All the time I have refused to leave my home country or to stop working even if, in the early days of the revolution, many men at work would turn their back on me to talk to me even when they sought my advice and help; yet I and again many like me stood up and carried on with our jobs and careers. I never have felt that being a women gives me the right to expect that someone else has to look after me when I am fit and capable even if is hard to be truly responsible for yourself and others.

Some women of a younger generation, who seem to lack patience and have made the women business their business, have the wrong impression of reality and believe that only they are concerned and only their method and approach is correct. Many of these ladies are like my own children and I love and respect them even though I do not agree with some of their recent activities. My disagreement with them is in their approach and tactics rather than the issue, simply because they show that they had not thought things through properly beforehand, which I find is somewhat an Iranian disease which stems from Iranian good will and wanting to see only the positive side of things and allowing hopes to overtake the realities and one's abilities. Maybe it is the time for them to take a step back and review the achievements without the positive bias. Some of these programs had not been planned well and did not have a structured strategy and above all the decision makers seem not to realize the reality about the society that we all live in.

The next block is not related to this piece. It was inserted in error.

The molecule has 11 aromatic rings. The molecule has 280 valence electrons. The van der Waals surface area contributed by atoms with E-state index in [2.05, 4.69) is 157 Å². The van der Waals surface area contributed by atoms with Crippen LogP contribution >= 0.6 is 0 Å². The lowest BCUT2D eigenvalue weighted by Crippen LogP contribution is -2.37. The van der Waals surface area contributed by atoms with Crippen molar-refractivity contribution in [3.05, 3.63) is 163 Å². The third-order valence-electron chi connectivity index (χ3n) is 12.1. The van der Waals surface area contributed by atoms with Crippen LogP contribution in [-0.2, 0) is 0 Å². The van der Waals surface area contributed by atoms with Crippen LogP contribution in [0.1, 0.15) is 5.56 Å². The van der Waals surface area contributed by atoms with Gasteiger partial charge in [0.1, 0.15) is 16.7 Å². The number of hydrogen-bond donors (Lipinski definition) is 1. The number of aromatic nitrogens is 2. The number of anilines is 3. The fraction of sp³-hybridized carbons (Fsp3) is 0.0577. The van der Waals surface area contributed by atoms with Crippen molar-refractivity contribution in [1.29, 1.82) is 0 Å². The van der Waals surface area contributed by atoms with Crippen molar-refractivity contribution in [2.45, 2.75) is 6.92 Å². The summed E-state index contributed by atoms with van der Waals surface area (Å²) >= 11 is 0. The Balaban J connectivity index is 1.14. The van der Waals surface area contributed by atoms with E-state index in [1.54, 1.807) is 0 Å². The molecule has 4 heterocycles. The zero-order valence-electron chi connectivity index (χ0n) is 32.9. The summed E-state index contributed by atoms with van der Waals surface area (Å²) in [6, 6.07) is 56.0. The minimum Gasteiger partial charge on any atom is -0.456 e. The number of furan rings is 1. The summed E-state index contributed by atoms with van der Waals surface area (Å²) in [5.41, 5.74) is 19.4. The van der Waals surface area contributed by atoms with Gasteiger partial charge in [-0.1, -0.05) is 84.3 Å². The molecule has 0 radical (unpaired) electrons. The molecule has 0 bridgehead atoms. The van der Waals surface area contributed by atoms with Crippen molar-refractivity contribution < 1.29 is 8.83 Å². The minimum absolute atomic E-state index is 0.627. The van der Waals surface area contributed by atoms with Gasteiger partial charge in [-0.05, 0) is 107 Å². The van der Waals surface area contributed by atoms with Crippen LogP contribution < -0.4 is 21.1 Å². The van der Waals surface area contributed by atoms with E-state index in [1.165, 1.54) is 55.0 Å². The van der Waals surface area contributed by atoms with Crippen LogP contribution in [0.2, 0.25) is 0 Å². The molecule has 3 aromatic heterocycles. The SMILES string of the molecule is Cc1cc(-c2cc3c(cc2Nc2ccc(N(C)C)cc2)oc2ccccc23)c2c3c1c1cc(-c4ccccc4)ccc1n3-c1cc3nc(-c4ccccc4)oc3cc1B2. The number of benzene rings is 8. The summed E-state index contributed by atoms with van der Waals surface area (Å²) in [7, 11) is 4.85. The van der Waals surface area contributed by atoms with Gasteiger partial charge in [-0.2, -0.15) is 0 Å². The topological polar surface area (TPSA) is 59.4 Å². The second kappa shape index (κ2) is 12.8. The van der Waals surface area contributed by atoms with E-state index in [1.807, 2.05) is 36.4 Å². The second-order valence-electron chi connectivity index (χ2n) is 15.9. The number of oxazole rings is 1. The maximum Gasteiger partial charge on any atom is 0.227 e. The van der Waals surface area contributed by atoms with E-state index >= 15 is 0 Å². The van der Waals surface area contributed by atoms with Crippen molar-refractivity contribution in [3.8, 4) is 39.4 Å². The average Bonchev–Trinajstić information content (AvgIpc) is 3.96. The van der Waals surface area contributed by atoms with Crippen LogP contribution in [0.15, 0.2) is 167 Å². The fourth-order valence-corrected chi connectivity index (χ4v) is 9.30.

No matter how right a teacher might be, a student will not learn until and unless he is ready! The time will come but it will require more time, more patience and endurance along with constant information and education, the rest is inevitable no matter what! Our women firstly need to be informed about the rights that they already have under the present laws of the land, this is what is needed and should be pursued by all those who care, and maybe then other issues.

Women today need to be educated and trained in order to go to work, no matter how hard it is, so that they are not financially dependent on their parents or husbands. Then they will be making a contribution to their society rather than being just a user and consumer from others earnings and efforts. Once they have learnt to earn their living and stand up for themselves, they will demand what they want for themselves and be prepared to pay for it by constant hard work and effort like true liberated women anywhere. The 8th March belongs to all women everywhere!

HAPPY INTERNATIONAL WOMEN'S DAY
 

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Submitted by goudarz on Thu, 03/27/2008 - 10:46pm.